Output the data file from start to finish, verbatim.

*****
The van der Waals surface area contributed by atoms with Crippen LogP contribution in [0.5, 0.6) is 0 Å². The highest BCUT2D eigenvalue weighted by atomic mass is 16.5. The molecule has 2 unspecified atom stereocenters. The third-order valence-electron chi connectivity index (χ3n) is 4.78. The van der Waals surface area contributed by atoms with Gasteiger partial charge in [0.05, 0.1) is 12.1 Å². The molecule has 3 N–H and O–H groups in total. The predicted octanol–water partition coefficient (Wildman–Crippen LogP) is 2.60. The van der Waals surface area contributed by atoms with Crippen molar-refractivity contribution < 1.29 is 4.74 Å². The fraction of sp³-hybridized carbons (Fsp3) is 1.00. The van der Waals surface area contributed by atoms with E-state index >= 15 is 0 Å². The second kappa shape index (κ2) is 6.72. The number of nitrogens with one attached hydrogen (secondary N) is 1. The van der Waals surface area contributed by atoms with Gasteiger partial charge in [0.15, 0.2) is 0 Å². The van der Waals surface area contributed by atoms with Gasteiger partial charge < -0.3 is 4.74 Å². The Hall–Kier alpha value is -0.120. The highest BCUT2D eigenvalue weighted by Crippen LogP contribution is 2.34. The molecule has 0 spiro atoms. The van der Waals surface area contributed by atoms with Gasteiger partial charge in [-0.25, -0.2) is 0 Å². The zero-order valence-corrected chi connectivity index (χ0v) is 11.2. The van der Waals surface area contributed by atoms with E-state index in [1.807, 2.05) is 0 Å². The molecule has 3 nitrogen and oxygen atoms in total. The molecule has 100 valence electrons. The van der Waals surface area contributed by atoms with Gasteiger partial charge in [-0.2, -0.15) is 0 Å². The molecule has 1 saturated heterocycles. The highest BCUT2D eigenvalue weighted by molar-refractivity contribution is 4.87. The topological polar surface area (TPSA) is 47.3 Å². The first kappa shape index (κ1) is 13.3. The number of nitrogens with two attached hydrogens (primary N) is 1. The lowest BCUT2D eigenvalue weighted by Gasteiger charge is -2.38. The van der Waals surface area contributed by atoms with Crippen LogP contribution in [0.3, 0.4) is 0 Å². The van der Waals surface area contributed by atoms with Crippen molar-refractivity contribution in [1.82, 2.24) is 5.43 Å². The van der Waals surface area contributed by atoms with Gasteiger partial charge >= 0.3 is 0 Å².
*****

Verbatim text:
The van der Waals surface area contributed by atoms with Crippen LogP contribution in [0.5, 0.6) is 0 Å². The highest BCUT2D eigenvalue weighted by atomic mass is 16.5. The molecule has 2 unspecified atom stereocenters. The third-order valence-electron chi connectivity index (χ3n) is 4.78. The van der Waals surface area contributed by atoms with Gasteiger partial charge in [0.05, 0.1) is 12.1 Å². The molecule has 3 N–H and O–H groups in total. The predicted octanol–water partition coefficient (Wildman–Crippen LogP) is 2.60. The van der Waals surface area contributed by atoms with Crippen molar-refractivity contribution < 1.29 is 4.74 Å². The fraction of sp³-hybridized carbons (Fsp3) is 1.00. The van der Waals surface area contributed by atoms with E-state index >= 15 is 0 Å². The second kappa shape index (κ2) is 6.72. The number of nitrogens with one attached hydrogen (secondary N) is 1. The van der Waals surface area contributed by atoms with Gasteiger partial charge in [0.15, 0.2) is 0 Å². The van der Waals surface area contributed by atoms with Gasteiger partial charge < -0.3 is 4.74 Å². The Hall–Kier alpha value is -0.120. The highest BCUT2D eigenvalue weighted by Crippen LogP contribution is 2.34. The molecule has 0 spiro atoms. The van der Waals surface area contributed by atoms with Gasteiger partial charge in [-0.25, -0.2) is 0 Å². The zero-order valence-corrected chi connectivity index (χ0v) is 11.2. The van der Waals surface area contributed by atoms with E-state index in [1.807, 2.05) is 0 Å². The molecule has 3 nitrogen and oxygen atoms in total. The molecule has 100 valence electrons. The van der Waals surface area contributed by atoms with Gasteiger partial charge in [-0.2, -0.15) is 0 Å². The molecule has 1 saturated heterocycles. The highest BCUT2D eigenvalue weighted by molar-refractivity contribution is 4.87. The topological polar surface area (TPSA) is 47.3 Å². The first kappa shape index (κ1) is 13.3. The number of nitrogens with two attached hydrogens (primary N) is 1. The lowest BCUT2D eigenvalue weighted by Gasteiger charge is -2.38. The van der Waals surface area contributed by atoms with Crippen LogP contribution in [0.3, 0.4) is 0 Å². The van der Waals surface area contributed by atoms with Crippen molar-refractivity contribution in [1.82, 2.24) is 5.43 Å². The van der Waals surface area contributed by atoms with Gasteiger partial charge >= 0.3 is 0 Å².